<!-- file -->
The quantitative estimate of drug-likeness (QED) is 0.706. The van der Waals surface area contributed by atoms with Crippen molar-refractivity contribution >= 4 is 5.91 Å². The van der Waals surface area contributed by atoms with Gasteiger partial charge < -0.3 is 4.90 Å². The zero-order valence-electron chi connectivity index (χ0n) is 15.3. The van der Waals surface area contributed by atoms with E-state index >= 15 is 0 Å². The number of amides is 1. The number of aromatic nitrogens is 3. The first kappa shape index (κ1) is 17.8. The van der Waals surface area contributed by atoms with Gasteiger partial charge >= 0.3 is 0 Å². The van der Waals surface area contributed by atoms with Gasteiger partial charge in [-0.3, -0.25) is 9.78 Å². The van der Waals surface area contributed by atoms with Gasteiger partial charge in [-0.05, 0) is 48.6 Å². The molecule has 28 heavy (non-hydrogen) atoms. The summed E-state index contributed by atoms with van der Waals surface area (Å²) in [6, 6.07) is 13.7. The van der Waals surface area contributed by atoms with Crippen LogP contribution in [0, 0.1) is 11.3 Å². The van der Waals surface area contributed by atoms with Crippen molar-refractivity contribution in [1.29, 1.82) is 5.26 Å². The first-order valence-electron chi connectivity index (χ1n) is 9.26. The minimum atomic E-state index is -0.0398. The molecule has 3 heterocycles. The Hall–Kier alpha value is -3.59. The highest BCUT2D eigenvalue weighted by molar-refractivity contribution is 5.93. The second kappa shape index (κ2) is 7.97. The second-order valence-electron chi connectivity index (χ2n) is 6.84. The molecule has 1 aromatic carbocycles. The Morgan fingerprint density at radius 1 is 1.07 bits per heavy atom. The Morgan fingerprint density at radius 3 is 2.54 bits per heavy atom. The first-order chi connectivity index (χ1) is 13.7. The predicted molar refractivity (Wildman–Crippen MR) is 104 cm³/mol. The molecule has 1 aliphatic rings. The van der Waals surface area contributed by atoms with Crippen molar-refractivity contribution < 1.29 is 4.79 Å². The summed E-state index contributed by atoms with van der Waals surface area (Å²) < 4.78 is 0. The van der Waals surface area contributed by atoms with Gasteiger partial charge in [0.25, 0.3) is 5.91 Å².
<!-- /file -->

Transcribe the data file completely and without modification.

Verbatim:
The quantitative estimate of drug-likeness (QED) is 0.706. The van der Waals surface area contributed by atoms with Crippen molar-refractivity contribution >= 4 is 5.91 Å². The van der Waals surface area contributed by atoms with Gasteiger partial charge < -0.3 is 4.90 Å². The zero-order valence-electron chi connectivity index (χ0n) is 15.3. The van der Waals surface area contributed by atoms with E-state index >= 15 is 0 Å². The number of amides is 1. The number of aromatic nitrogens is 3. The first kappa shape index (κ1) is 17.8. The van der Waals surface area contributed by atoms with Gasteiger partial charge >= 0.3 is 0 Å². The van der Waals surface area contributed by atoms with Gasteiger partial charge in [-0.3, -0.25) is 9.78 Å². The van der Waals surface area contributed by atoms with Gasteiger partial charge in [-0.05, 0) is 48.6 Å². The molecule has 28 heavy (non-hydrogen) atoms. The summed E-state index contributed by atoms with van der Waals surface area (Å²) in [6, 6.07) is 13.7. The van der Waals surface area contributed by atoms with Crippen LogP contribution in [0, 0.1) is 11.3 Å². The van der Waals surface area contributed by atoms with Crippen molar-refractivity contribution in [1.29, 1.82) is 5.26 Å². The first-order valence-electron chi connectivity index (χ1n) is 9.26. The minimum atomic E-state index is -0.0398. The molecule has 3 heterocycles. The Hall–Kier alpha value is -3.59. The highest BCUT2D eigenvalue weighted by molar-refractivity contribution is 5.93. The second kappa shape index (κ2) is 7.97. The second-order valence-electron chi connectivity index (χ2n) is 6.84. The molecule has 1 aromatic carbocycles. The Morgan fingerprint density at radius 1 is 1.07 bits per heavy atom. The Morgan fingerprint density at radius 3 is 2.54 bits per heavy atom. The first-order chi connectivity index (χ1) is 13.7. The predicted molar refractivity (Wildman–Crippen MR) is 104 cm³/mol. The molecule has 1 aliphatic rings. The van der Waals surface area contributed by atoms with Crippen molar-refractivity contribution < 1.29 is 4.79 Å². The summed E-state index contributed by atoms with van der Waals surface area (Å²) < 4.78 is 0. The van der Waals surface area contributed by atoms with Gasteiger partial charge in [0.25, 0.3) is 5.91 Å².